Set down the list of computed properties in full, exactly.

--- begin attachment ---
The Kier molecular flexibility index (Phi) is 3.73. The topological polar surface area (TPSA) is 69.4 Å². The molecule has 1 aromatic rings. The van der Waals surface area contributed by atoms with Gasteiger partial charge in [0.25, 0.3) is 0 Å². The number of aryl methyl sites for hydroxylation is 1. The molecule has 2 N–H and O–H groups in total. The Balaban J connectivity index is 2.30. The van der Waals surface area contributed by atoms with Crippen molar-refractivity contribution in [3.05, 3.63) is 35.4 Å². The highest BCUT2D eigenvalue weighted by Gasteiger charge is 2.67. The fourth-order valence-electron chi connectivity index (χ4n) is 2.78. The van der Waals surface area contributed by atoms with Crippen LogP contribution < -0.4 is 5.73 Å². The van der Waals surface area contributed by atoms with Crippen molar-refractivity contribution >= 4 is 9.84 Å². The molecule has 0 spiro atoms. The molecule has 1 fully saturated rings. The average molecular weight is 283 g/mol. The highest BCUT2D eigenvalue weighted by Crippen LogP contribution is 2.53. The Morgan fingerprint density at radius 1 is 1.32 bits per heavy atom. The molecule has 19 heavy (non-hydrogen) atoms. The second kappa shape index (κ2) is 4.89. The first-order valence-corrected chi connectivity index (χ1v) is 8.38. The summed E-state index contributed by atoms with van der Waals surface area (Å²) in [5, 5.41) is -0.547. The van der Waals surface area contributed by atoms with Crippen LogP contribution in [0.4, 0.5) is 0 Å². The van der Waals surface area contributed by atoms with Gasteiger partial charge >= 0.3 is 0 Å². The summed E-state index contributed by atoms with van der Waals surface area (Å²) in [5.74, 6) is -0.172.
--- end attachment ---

The Kier molecular flexibility index (Phi) is 3.73. The topological polar surface area (TPSA) is 69.4 Å². The molecule has 1 aromatic rings. The van der Waals surface area contributed by atoms with Gasteiger partial charge in [0.25, 0.3) is 0 Å². The number of aryl methyl sites for hydroxylation is 1. The molecule has 2 N–H and O–H groups in total. The Balaban J connectivity index is 2.30. The van der Waals surface area contributed by atoms with Crippen molar-refractivity contribution in [3.05, 3.63) is 35.4 Å². The highest BCUT2D eigenvalue weighted by Gasteiger charge is 2.67. The fourth-order valence-electron chi connectivity index (χ4n) is 2.78. The van der Waals surface area contributed by atoms with Crippen LogP contribution < -0.4 is 5.73 Å². The van der Waals surface area contributed by atoms with Crippen molar-refractivity contribution >= 4 is 9.84 Å². The molecule has 0 spiro atoms. The molecule has 1 fully saturated rings. The average molecular weight is 283 g/mol. The highest BCUT2D eigenvalue weighted by Crippen LogP contribution is 2.53. The Morgan fingerprint density at radius 1 is 1.32 bits per heavy atom. The molecule has 19 heavy (non-hydrogen) atoms. The second kappa shape index (κ2) is 4.89. The first-order valence-corrected chi connectivity index (χ1v) is 8.38. The summed E-state index contributed by atoms with van der Waals surface area (Å²) in [5, 5.41) is -0.547. The van der Waals surface area contributed by atoms with Crippen LogP contribution in [0.4, 0.5) is 0 Å². The van der Waals surface area contributed by atoms with Gasteiger partial charge >= 0.3 is 0 Å². The summed E-state index contributed by atoms with van der Waals surface area (Å²) in [5.74, 6) is -0.172.